Jason’s manager had publicly attacked his behavior and performance. This led him to feel humiliated, ashamed and as a result, demotivated and unwilling to perform at work.
Jason angrily expressed how after years of service, his boss’ treatment was shocking and wrong, and that he deserved an apology for it.
The apology never came.
Why bosses don’t apologise
In a survey by Forum Corporation, 51 percent of managers believe apologising makes them appear incompetent, 18 percent believe it makes them look weak, and 18 percent shrug it off, saying that apologising is unnecessary.
According to Tyler Okimoto, lead author of the journal Refusing to apologise can have many psychological benefits, people refuse to apologise because it makes them feel more empowered. In fact, not apologising can sometimes makes one feel better than apologising.
Power and control translates to greater feelings of self worth and boosted feelings of integrity. People who refuse to apologise belief that apologising makes them feel threatened, as the other will gain victory.
During one of my coaching sessions, a hardcore non-apologist confessed that apologising would mean that she was not perfect.
Apologising threatened to topple that fragile sense of omnipotence, face imperfections, accept vulnerability and face that she was a human who errs; it meant having to be vulnerable to her mistakes and having to be willing to make things right.
Unfortunately, however, the overall rewards of not apologising do not justify the costs of lack of trust and engagement.
The power of an apology
The majority of research indicates that genuine apologies serve multiple positive purposes and outcomes in corporations and even in courtrooms.
A genuine apology restores dignity and power to the other, supports both parties in regaining trust, allows feelings of care and understanding and supports both parties’ desire of actually wanting to let go of the pain experienced. They also convert a desire for revenge into willingness to forgive and forget.
A high-performing work culture cultivates the spirit of genuine apologising as a tool to learn from mistakes, grow from negative experiences, and forge deeper relationships and a healthier working environment.
Michael McCullough, professor of psychology and lead researcher, said that the main reason why apologies work so well is based on principles of evolution: the apologies make the wrong-doer seem more valuable as a relationship partner, and also help the victim feel less at risk of getting hurt again.
What can you do when you do not get an apology?
Whilst there are many ways to handle a situation where you have been wronged, here are the few which I think would be the most empowering.
1) Objective self-reflection: Take a step back, remove all defenses and objectively ask yourself what you may have done to contribute to the situation. Whilst this may not be a question you enjoy asking or searching an answer for, it would allow your perceptions to become more objective.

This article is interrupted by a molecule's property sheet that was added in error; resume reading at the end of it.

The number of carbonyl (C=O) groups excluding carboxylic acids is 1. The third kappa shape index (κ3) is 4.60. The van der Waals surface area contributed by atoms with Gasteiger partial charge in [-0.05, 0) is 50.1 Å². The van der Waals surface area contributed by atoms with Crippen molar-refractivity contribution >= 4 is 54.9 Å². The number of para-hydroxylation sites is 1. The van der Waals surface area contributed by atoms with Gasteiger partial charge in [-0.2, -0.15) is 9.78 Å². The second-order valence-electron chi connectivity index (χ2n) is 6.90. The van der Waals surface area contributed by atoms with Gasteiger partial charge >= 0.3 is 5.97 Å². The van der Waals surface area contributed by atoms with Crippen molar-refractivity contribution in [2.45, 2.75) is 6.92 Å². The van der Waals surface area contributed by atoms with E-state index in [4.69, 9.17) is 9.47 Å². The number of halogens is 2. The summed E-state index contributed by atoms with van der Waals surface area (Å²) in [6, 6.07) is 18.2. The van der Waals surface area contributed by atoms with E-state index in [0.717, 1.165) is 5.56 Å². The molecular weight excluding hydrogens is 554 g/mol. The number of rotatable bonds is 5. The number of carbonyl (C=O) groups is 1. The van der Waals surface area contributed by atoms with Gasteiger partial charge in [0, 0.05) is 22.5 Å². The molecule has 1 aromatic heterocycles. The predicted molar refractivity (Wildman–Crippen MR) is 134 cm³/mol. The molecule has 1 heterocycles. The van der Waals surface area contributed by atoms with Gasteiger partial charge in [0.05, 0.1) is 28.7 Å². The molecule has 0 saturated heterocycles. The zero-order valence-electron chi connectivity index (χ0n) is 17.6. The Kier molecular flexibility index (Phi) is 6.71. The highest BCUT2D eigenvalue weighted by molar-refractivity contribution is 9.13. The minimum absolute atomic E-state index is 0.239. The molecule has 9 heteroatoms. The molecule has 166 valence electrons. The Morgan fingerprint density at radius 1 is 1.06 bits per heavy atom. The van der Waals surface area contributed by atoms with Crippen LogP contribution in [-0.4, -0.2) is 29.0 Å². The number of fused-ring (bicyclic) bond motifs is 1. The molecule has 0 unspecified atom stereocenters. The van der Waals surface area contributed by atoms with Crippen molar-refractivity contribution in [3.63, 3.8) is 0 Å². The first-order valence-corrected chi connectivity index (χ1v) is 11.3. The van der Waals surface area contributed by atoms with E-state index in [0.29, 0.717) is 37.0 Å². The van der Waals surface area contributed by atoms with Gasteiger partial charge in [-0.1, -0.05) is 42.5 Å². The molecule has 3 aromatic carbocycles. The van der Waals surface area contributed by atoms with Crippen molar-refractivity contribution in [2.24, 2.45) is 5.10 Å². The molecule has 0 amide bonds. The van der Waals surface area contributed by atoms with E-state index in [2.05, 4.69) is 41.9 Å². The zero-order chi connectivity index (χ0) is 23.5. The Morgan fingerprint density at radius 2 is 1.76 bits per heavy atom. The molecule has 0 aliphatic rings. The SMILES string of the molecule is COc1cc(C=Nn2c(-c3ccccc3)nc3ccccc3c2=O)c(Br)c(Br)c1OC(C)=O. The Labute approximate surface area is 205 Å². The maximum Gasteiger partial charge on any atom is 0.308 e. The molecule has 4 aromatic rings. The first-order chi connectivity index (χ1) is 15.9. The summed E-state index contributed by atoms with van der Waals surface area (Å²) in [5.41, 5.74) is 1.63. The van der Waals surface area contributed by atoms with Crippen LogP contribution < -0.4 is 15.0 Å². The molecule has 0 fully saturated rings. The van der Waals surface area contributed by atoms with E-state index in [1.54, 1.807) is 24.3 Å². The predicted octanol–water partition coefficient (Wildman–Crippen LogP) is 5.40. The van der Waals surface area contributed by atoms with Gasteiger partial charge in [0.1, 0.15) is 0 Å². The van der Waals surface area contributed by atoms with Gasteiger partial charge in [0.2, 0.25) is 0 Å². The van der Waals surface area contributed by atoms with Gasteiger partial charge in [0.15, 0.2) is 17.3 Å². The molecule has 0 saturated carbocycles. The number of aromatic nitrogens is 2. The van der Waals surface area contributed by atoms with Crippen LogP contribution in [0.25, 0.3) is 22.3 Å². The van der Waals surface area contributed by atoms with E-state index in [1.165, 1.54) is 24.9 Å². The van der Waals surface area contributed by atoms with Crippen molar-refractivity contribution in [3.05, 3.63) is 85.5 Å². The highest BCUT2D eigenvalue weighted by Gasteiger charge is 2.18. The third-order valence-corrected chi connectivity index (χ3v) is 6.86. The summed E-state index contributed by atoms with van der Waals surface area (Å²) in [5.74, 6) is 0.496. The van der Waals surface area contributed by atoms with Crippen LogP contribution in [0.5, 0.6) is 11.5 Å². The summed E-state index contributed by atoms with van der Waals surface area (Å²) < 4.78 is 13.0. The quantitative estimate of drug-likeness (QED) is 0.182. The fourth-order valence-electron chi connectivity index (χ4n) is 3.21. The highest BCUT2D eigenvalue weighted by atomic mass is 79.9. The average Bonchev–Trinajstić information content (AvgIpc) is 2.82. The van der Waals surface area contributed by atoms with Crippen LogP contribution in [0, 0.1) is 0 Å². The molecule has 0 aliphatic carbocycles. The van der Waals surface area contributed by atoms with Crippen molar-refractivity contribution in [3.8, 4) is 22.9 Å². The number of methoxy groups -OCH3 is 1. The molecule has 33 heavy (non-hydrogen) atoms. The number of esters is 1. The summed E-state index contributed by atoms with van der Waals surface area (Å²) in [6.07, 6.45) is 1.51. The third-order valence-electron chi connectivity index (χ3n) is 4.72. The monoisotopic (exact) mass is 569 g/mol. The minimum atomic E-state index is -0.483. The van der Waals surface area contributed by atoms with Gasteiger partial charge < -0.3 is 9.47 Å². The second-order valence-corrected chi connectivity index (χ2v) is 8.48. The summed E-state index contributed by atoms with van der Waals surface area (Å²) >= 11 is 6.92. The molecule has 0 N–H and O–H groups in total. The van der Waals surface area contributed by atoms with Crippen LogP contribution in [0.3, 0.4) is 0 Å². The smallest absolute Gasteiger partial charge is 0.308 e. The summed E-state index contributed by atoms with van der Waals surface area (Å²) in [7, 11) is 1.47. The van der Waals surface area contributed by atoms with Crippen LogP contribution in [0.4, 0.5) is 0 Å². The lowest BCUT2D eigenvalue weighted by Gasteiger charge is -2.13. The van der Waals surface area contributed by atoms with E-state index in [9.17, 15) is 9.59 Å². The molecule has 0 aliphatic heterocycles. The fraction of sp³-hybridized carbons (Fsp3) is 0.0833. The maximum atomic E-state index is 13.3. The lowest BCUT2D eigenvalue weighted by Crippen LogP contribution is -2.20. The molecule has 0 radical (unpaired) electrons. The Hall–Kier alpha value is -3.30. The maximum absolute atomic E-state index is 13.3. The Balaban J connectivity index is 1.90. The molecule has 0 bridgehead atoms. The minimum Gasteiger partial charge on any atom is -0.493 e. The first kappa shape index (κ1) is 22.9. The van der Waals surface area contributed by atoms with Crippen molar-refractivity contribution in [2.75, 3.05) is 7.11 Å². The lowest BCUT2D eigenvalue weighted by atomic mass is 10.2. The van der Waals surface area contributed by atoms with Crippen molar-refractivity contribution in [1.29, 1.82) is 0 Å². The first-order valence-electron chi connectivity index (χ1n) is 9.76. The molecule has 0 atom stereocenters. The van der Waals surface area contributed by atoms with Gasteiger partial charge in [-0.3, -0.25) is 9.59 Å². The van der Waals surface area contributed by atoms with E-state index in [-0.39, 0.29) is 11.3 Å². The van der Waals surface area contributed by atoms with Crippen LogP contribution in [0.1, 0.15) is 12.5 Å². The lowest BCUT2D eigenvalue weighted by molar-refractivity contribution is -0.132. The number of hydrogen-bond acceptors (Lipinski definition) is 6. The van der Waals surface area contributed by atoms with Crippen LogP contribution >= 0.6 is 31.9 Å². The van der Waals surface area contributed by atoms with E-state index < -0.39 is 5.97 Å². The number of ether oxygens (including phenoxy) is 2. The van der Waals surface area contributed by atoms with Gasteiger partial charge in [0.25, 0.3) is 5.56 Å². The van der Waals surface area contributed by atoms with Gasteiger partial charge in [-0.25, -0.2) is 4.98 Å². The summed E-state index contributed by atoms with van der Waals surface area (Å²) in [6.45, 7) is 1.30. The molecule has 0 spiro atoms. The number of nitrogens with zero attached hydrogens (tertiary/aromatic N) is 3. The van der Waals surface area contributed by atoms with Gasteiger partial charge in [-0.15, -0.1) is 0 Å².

2) Learn and grow: Difficult people and difficult circumstances tend to come with a special gift called life learning lessons. Ask yourself what lessons you’ve learnt from the situation to make you a better person and to equip yourself to overcome similar situations.
3) Acceptance and human strategy: Knowing yourself and knowing (and accepting) this individual, it is critical to derive a “human strategy” or modus operandi of working with people who are more harsh. Ask yourself “How best should I deal with someone like this that is still aligned to my values and goals?”
4) Alter and heighten: There is always more than one way of looking at a situation. Explore the situation from different perspectives and ask yourself this: “How can I look at this situation to make myself feel better?”
5) Constructive communication: It is always a good option to have the courage to communicate constructively. Whilst our natural response is to fight or flight, it is important to what I have coined flow, the art of communicating or acting constructively. This situation can be resolved with a “thank you for the feedback” followed by a request for the person to speak in a more respectful tone going forward. It can be concluded with learning how both can work more effectively going forward and a “thank you for listening” statement.
6)Abandon but Honour: In some cases, it’s ok to walk out of such a working relationship for the sake of better working environments. Even if you are unable to agree, it is important to leave the relationship acknowledging and honouring that everyone has their way of doing things.
To conclude, all situations can make us feel disempowered or empowered and it is always for the better to choose an empowering journey at work and in life. Remember, “to err is human, to forgive is divine”.
Hetal Doshi – Suhana Daswani is a professionally qualified organisational psychologist, certified professional coach, and the founder of O Psych Sdn Bhd, with an expertise in work performance, team dynamics and emotional intelligence. To get in touch with her, drop an email to email@example.com. mySTAR Job Ask The Experts 08/10/2014